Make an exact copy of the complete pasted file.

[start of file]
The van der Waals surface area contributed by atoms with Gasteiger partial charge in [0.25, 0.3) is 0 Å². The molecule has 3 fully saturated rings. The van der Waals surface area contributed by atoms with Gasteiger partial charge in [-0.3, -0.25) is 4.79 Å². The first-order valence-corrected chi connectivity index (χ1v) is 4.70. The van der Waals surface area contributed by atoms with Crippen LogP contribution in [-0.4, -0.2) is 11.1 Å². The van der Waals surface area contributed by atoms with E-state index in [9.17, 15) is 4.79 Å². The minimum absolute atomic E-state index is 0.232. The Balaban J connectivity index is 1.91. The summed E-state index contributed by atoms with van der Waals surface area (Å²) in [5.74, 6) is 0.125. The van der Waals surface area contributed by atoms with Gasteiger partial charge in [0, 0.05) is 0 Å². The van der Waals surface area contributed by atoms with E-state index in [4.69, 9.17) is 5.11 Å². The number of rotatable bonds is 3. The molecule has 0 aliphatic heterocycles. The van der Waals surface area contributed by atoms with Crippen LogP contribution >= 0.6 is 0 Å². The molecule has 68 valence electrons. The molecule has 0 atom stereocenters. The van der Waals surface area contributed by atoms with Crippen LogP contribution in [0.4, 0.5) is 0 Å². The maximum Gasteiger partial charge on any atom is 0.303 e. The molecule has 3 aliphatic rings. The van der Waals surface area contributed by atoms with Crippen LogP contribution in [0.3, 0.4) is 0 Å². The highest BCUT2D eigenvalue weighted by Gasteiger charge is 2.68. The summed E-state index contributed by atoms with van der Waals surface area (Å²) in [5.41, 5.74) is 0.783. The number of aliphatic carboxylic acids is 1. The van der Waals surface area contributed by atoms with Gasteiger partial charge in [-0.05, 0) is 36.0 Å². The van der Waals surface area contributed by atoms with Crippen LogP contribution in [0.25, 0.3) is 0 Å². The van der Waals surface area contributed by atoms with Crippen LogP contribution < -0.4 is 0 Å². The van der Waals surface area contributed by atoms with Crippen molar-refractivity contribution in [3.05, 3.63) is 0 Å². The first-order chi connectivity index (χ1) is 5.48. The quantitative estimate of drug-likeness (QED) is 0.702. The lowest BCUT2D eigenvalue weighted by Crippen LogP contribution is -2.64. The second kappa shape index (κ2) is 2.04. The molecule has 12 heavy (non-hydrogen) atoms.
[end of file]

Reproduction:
The van der Waals surface area contributed by atoms with Gasteiger partial charge in [0.25, 0.3) is 0 Å². The molecule has 3 fully saturated rings. The van der Waals surface area contributed by atoms with Gasteiger partial charge in [-0.3, -0.25) is 4.79 Å². The first-order valence-corrected chi connectivity index (χ1v) is 4.70. The van der Waals surface area contributed by atoms with Crippen LogP contribution in [-0.4, -0.2) is 11.1 Å². The van der Waals surface area contributed by atoms with E-state index in [9.17, 15) is 4.79 Å². The minimum absolute atomic E-state index is 0.232. The Balaban J connectivity index is 1.91. The summed E-state index contributed by atoms with van der Waals surface area (Å²) in [5.74, 6) is 0.125. The van der Waals surface area contributed by atoms with Gasteiger partial charge in [0, 0.05) is 0 Å². The van der Waals surface area contributed by atoms with E-state index in [4.69, 9.17) is 5.11 Å². The number of rotatable bonds is 3. The molecule has 0 aliphatic heterocycles. The van der Waals surface area contributed by atoms with Crippen LogP contribution >= 0.6 is 0 Å². The molecule has 68 valence electrons. The molecule has 0 atom stereocenters. The van der Waals surface area contributed by atoms with Crippen LogP contribution in [0.4, 0.5) is 0 Å². The maximum Gasteiger partial charge on any atom is 0.303 e. The molecule has 3 aliphatic rings. The van der Waals surface area contributed by atoms with Crippen LogP contribution in [0.3, 0.4) is 0 Å². The highest BCUT2D eigenvalue weighted by Gasteiger charge is 2.68. The summed E-state index contributed by atoms with van der Waals surface area (Å²) in [5.41, 5.74) is 0.783. The number of aliphatic carboxylic acids is 1. The van der Waals surface area contributed by atoms with Gasteiger partial charge in [-0.05, 0) is 36.0 Å². The van der Waals surface area contributed by atoms with Crippen LogP contribution in [0.25, 0.3) is 0 Å². The van der Waals surface area contributed by atoms with Crippen LogP contribution < -0.4 is 0 Å². The van der Waals surface area contributed by atoms with Crippen molar-refractivity contribution in [3.05, 3.63) is 0 Å². The first-order chi connectivity index (χ1) is 5.48. The quantitative estimate of drug-likeness (QED) is 0.702. The lowest BCUT2D eigenvalue weighted by Crippen LogP contribution is -2.64. The second kappa shape index (κ2) is 2.04. The molecule has 12 heavy (non-hydrogen) atoms.